3 Important Trends That We Should Focus On in Schools. Are textbooks an obstacle to learning? SmartBlogs. In “We Don’t Need No Stink’n Textbooks,” Tom Whitby convincingly argues that textbooks are as obstructive to learning as they are ubiquitous in American classrooms. He suggests that most teachers’ inability to emerge from their comfort zones — of which textbooks are an essential component — hinders them from utilizing the incomparably better resources available throughout the Internet.

Whitby is certainly correct: Textbooks are an obstacle to learning, and teachers rely on them extensively nonetheless. However, moving beyond textbooks requires a more penetrating solution than curating the Internet under the guise of a digital textbook as suggested in the article. The reliance on textbooks runs deeper than habit; it’s a product of intellectual laziness.

To truly move beyond these textbooks, teachers must be forced to confront the fundamental question of our craft, which Whitby mentions at the beginning of his article: “What should we teach?” Five Things That Changed At My School When We Adopted A Competency-Based Model. “The best time to plant a tree was twenty years ago. The second best time is now.” This ancient Chinese proverb sums up my view on why just three years ago it was time for my school, Sanborn Regional High School in Kingston, NH, to stop “talking” about making the change to a competency-based grading and reporting model and why it was time to start “doing it.” With a leap of faith in support of the latest educational research from authors Colby, Marzano, O’Connor, Reeves, Stiggins, and Wormeli, our school community “jumped into the deep end of the pool” of high school redesign. Looking back on this now, I firmly believe it was the best thing we could have done.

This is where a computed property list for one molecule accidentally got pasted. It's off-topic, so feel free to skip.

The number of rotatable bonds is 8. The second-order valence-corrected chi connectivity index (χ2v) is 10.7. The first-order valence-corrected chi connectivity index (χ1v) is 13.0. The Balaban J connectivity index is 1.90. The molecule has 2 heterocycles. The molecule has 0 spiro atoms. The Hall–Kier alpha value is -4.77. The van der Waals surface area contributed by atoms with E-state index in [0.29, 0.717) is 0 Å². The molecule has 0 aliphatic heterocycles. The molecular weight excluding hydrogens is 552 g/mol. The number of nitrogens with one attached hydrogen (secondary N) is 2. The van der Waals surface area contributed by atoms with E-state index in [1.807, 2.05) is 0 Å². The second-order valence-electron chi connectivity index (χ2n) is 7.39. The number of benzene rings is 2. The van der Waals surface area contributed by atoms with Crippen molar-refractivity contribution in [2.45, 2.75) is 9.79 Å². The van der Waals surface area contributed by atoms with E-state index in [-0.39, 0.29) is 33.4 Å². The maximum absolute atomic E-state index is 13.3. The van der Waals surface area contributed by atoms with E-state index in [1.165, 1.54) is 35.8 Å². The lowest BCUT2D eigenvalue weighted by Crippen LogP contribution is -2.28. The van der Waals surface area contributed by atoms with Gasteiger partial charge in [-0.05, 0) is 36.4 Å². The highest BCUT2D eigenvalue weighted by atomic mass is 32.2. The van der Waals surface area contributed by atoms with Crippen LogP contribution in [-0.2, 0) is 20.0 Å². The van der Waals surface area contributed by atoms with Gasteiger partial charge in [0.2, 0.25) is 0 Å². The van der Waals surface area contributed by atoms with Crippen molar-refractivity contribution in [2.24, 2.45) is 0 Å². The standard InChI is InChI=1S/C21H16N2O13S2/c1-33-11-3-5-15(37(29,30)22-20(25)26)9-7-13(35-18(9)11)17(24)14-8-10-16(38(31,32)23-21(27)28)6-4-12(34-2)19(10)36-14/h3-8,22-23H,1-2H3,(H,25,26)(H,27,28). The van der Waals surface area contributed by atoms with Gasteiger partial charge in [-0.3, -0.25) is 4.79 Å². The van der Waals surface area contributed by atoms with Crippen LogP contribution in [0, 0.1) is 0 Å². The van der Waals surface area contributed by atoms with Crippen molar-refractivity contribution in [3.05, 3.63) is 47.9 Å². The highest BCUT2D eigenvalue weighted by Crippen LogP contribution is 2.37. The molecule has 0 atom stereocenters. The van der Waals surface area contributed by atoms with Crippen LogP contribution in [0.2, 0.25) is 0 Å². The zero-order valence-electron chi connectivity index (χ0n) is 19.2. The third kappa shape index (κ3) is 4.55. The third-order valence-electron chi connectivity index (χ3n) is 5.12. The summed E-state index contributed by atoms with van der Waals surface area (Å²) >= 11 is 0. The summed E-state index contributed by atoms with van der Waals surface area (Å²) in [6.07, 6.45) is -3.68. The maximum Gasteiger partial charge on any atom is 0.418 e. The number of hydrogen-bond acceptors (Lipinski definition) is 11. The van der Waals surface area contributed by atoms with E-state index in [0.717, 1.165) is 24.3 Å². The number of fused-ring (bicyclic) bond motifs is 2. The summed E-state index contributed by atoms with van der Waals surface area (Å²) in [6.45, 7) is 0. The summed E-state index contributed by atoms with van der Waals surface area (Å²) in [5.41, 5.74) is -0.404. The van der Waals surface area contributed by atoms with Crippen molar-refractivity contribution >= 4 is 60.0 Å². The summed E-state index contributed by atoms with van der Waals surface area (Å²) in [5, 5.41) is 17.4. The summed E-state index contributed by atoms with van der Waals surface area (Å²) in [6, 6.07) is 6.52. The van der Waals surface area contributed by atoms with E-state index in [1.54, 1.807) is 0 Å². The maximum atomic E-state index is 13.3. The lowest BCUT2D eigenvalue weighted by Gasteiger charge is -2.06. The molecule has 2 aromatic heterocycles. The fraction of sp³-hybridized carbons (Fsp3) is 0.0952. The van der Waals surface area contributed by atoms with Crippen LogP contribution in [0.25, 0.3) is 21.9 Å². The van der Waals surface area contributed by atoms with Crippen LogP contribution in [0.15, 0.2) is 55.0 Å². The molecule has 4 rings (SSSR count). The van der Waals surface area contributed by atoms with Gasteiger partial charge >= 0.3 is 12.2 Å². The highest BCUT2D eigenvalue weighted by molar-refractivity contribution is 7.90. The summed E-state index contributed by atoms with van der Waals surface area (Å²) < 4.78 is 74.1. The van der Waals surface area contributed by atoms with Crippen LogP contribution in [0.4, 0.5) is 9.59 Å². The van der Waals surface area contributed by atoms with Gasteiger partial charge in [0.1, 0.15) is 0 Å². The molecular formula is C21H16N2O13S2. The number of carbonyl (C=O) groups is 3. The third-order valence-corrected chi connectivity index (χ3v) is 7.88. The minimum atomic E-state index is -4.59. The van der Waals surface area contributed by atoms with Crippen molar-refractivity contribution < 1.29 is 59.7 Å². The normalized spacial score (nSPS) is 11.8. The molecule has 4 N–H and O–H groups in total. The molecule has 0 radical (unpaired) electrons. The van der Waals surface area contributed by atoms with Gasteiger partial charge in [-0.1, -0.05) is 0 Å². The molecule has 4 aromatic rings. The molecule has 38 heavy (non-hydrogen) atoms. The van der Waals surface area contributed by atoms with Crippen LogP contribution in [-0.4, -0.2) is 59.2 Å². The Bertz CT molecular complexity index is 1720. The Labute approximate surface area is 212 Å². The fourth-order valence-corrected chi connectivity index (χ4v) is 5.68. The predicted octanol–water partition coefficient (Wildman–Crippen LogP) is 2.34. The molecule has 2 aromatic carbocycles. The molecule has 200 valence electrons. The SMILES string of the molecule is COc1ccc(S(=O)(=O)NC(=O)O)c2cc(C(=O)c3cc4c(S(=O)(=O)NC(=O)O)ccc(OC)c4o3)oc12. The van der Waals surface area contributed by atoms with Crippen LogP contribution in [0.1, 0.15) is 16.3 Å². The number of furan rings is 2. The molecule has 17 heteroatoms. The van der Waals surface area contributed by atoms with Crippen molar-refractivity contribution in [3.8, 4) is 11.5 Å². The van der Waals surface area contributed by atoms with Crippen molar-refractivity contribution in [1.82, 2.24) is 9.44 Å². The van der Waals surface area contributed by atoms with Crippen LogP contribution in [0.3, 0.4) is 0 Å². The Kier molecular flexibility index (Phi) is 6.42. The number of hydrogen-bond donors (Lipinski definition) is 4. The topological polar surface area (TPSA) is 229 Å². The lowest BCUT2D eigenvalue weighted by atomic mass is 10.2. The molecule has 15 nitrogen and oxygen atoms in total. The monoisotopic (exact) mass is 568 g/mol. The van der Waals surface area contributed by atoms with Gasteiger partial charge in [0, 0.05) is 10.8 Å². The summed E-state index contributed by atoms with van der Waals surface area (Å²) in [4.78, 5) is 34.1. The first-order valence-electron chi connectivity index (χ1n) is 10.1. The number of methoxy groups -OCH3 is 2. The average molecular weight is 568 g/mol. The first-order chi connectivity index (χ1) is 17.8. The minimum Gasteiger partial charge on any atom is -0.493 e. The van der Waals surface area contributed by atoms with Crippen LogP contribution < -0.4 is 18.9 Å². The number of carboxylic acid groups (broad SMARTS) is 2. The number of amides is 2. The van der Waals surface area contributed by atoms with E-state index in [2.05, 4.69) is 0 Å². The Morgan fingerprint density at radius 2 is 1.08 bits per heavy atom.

As you might expect, our leap of faith into the deep end of the pool didn’t happen without some advanced strategic planning and groundwork. Last year, we developed a blueprint to help us become a premiere high school in New Hampshire. 1. 2. 3. 4. 5. 10 simple ideas for transforming your teaching this school year SmartBlogs. Many of us will face new learners as another semester of classes begin. For some of us, this can be a frightening and stressful experience. It should be. We have an enormous responsibility as educators to inspire our students to be continuous learners, explore their curiosities and search for solutions to problems that need to be solved.